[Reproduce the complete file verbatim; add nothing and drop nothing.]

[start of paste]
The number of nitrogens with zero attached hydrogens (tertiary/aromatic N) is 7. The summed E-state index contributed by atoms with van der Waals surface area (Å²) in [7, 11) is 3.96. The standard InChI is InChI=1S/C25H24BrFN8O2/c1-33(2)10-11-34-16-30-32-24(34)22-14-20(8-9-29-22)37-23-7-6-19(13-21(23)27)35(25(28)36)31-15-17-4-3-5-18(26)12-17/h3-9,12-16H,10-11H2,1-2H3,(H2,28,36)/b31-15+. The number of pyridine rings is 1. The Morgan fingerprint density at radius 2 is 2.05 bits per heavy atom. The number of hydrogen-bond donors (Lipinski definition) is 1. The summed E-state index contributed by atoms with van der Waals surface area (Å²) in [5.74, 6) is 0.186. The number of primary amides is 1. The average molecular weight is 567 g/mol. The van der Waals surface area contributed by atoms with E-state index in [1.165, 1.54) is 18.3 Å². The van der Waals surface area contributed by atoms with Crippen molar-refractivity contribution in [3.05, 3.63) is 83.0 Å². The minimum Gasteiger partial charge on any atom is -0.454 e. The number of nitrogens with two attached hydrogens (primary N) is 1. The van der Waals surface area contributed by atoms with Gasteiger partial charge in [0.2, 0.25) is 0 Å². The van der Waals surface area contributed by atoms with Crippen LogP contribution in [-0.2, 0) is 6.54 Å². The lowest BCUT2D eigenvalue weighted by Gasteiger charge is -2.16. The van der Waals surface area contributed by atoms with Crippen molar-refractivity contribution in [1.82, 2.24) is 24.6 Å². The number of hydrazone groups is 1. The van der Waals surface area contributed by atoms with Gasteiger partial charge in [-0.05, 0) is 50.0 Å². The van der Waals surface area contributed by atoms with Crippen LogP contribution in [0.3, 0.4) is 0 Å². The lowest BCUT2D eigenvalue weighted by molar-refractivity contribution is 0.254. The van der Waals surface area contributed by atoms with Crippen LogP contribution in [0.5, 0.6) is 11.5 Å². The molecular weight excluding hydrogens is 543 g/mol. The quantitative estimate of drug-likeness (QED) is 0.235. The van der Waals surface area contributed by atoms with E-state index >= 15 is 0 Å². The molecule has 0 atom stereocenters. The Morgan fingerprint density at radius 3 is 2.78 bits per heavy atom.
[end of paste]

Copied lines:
The number of nitrogens with zero attached hydrogens (tertiary/aromatic N) is 7. The summed E-state index contributed by atoms with van der Waals surface area (Å²) in [7, 11) is 3.96. The standard InChI is InChI=1S/C25H24BrFN8O2/c1-33(2)10-11-34-16-30-32-24(34)22-14-20(8-9-29-22)37-23-7-6-19(13-21(23)27)35(25(28)36)31-15-17-4-3-5-18(26)12-17/h3-9,12-16H,10-11H2,1-2H3,(H2,28,36)/b31-15+. The number of pyridine rings is 1. The Morgan fingerprint density at radius 2 is 2.05 bits per heavy atom. The number of hydrogen-bond donors (Lipinski definition) is 1. The summed E-state index contributed by atoms with van der Waals surface area (Å²) in [5.74, 6) is 0.186. The number of primary amides is 1. The average molecular weight is 567 g/mol. The van der Waals surface area contributed by atoms with E-state index in [1.165, 1.54) is 18.3 Å². The van der Waals surface area contributed by atoms with Crippen molar-refractivity contribution in [3.05, 3.63) is 83.0 Å². The minimum Gasteiger partial charge on any atom is -0.454 e. The number of nitrogens with two attached hydrogens (primary N) is 1. The van der Waals surface area contributed by atoms with Gasteiger partial charge in [0.2, 0.25) is 0 Å². The van der Waals surface area contributed by atoms with Crippen LogP contribution in [-0.2, 0) is 6.54 Å². The lowest BCUT2D eigenvalue weighted by Gasteiger charge is -2.16. The van der Waals surface area contributed by atoms with Crippen molar-refractivity contribution in [1.82, 2.24) is 24.6 Å². The number of hydrazone groups is 1. The van der Waals surface area contributed by atoms with Gasteiger partial charge in [-0.05, 0) is 50.0 Å². The van der Waals surface area contributed by atoms with Crippen LogP contribution in [0.3, 0.4) is 0 Å². The lowest BCUT2D eigenvalue weighted by molar-refractivity contribution is 0.254. The van der Waals surface area contributed by atoms with Crippen LogP contribution in [0.5, 0.6) is 11.5 Å². The molecular weight excluding hydrogens is 543 g/mol. The quantitative estimate of drug-likeness (QED) is 0.235. The van der Waals surface area contributed by atoms with E-state index >= 15 is 0 Å². The molecule has 0 atom stereocenters. The Morgan fingerprint density at radius 3 is 2.78 bits per heavy atom.